Distribution and habitat

Within the New Zealand region, Antarctic prions are known to breed only on the Auckland Islands, but they are likely to breed on outlying islands and stacks around Campbell Island. Elsewhere, they breed in vast colonies on South Georgia, and also on South Sandwich, South Orkney, South Shetland, Crozet, Kerguelen, Heard, Macquarie and Scott Islands, and possibly at a few sites on the Antarctic continent. They nest in burrows under low forest or tussock, or in rock crevices. At sea, Antarctic prions mainly occur south of the Antarctic Convergence, including among pack-ice, north to 50° S south of New Zealand in summer. In winter they often wash ashore on west coast beaches as far north as Ninety Mile Beach, and occasionally on Raoul Island, Kermadec Islands, also east to Chatham Islands (including two birds caught at night there).

There are few claimed sightings of Antarctic prions off the New Zealand mainland, but this is partly due to the extreme difficulty of separating prion species at sea.

Population

The New Zealand population has not been surveyed, and is roughly estimated at between 100,000 and a million pairs. Breeding has been recorded from Auckland, Adams, Enderby, Ewing and Ocean Islands in the Auckland Island group, but is likely to occur on other islands there also (e.g. Disappointment and Rose Islands). The world population is many millions of pairs, with 22 million pairs estimated for South Georgia, and 2-3 million pairs at Kerguelen Islands.

Threats and conservation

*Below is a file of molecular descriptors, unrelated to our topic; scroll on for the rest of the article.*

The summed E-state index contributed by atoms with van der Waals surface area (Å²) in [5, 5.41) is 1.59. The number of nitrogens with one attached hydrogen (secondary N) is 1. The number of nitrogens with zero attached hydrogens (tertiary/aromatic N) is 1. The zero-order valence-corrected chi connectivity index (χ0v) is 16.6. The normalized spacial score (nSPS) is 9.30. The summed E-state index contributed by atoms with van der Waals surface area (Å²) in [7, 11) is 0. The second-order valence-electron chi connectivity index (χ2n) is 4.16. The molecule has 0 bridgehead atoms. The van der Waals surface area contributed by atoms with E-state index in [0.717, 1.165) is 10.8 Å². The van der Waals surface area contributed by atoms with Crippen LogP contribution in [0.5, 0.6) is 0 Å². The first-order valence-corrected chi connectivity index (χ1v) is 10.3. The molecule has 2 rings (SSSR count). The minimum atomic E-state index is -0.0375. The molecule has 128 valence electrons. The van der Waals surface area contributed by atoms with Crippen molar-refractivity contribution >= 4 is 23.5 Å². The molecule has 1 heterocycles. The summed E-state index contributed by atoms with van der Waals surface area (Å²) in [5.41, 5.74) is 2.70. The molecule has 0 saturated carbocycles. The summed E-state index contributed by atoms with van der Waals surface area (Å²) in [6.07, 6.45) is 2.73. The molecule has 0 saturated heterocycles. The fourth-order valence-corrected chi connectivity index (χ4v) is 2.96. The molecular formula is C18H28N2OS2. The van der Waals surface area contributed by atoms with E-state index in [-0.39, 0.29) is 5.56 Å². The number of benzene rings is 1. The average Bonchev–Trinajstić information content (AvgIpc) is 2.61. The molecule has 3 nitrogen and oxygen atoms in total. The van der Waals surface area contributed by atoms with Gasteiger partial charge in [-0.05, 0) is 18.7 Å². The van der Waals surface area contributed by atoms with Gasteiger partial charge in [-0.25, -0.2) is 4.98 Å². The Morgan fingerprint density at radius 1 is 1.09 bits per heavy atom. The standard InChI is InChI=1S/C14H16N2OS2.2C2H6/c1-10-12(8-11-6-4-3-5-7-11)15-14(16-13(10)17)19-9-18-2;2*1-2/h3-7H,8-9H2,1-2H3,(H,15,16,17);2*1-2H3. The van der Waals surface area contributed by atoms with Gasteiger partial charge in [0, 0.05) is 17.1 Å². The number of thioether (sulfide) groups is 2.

Large numbers of Antarctic prions are killed by feral cats and pigs on Auckland Island. This species is expected to benefit from the 2001 eradication of Norway rats (and natural extinction of feral cats) on Campbell Island, and the 1993 eradication of rabbits (which compete for burrows) from Enderby and Rose Islands in the Auckland Islands. Eradication of cats and pigs on Auckland Island would be of enormous benefit to Antarctic prions, as well as many other seabird and landbird species. Antarctic prions are occasionally caught in nets used to catch squid near the Auckland Islands.

Breeding

Not studied in New Zealand. On Signy Island, South Orkney Islands, Antarctic prions breed in large colonies. They return in late October, lay in mid to late December, and the young depart from mid March to early April. Like other prions and petrels, the adults are monogamous and share incubation and chick care. Incubation of the single white egg takes 44-46 days, and chicks fledge at 45-55 days old.